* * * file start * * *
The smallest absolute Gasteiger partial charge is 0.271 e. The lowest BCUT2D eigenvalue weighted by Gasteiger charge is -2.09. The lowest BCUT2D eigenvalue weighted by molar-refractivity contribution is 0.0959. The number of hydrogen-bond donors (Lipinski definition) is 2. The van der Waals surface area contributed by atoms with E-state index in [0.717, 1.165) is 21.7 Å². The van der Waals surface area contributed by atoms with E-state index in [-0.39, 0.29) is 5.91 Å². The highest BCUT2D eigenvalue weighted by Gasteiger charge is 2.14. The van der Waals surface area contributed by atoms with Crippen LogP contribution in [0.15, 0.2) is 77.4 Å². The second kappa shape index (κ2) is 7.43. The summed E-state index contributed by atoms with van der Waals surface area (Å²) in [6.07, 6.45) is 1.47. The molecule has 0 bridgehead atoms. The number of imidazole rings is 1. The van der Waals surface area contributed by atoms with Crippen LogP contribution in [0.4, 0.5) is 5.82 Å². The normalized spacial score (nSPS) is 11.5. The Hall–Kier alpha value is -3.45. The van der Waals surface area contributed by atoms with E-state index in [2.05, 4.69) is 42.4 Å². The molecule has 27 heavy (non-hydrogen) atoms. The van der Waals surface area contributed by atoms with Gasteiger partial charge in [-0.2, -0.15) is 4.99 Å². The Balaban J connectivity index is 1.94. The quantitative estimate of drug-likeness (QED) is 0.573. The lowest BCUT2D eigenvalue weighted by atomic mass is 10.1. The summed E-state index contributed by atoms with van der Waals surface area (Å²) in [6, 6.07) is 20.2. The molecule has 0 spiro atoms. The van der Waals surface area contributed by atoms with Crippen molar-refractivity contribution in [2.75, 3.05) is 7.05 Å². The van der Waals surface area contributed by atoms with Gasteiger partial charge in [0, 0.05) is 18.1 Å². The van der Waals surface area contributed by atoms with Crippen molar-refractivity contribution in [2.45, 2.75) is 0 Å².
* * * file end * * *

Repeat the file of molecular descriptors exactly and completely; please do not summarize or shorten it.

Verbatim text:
The smallest absolute Gasteiger partial charge is 0.271 e. The lowest BCUT2D eigenvalue weighted by Gasteiger charge is -2.09. The lowest BCUT2D eigenvalue weighted by molar-refractivity contribution is 0.0959. The number of hydrogen-bond donors (Lipinski definition) is 2. The van der Waals surface area contributed by atoms with E-state index in [0.717, 1.165) is 21.7 Å². The van der Waals surface area contributed by atoms with E-state index in [-0.39, 0.29) is 5.91 Å². The highest BCUT2D eigenvalue weighted by Gasteiger charge is 2.14. The van der Waals surface area contributed by atoms with Crippen LogP contribution in [0.15, 0.2) is 77.4 Å². The second kappa shape index (κ2) is 7.43. The summed E-state index contributed by atoms with van der Waals surface area (Å²) in [6.07, 6.45) is 1.47. The molecule has 0 bridgehead atoms. The number of imidazole rings is 1. The van der Waals surface area contributed by atoms with Crippen LogP contribution in [0.4, 0.5) is 5.82 Å². The normalized spacial score (nSPS) is 11.5. The Hall–Kier alpha value is -3.45. The van der Waals surface area contributed by atoms with E-state index in [2.05, 4.69) is 42.4 Å². The molecule has 27 heavy (non-hydrogen) atoms. The van der Waals surface area contributed by atoms with Gasteiger partial charge in [-0.2, -0.15) is 4.99 Å². The Balaban J connectivity index is 1.94. The quantitative estimate of drug-likeness (QED) is 0.573. The lowest BCUT2D eigenvalue weighted by atomic mass is 10.1. The summed E-state index contributed by atoms with van der Waals surface area (Å²) in [6, 6.07) is 20.2. The molecule has 0 spiro atoms. The van der Waals surface area contributed by atoms with Crippen molar-refractivity contribution in [2.75, 3.05) is 7.05 Å². The van der Waals surface area contributed by atoms with Gasteiger partial charge in [0, 0.05) is 18.1 Å². The van der Waals surface area contributed by atoms with Crippen molar-refractivity contribution in [2.45, 2.75) is 0 Å².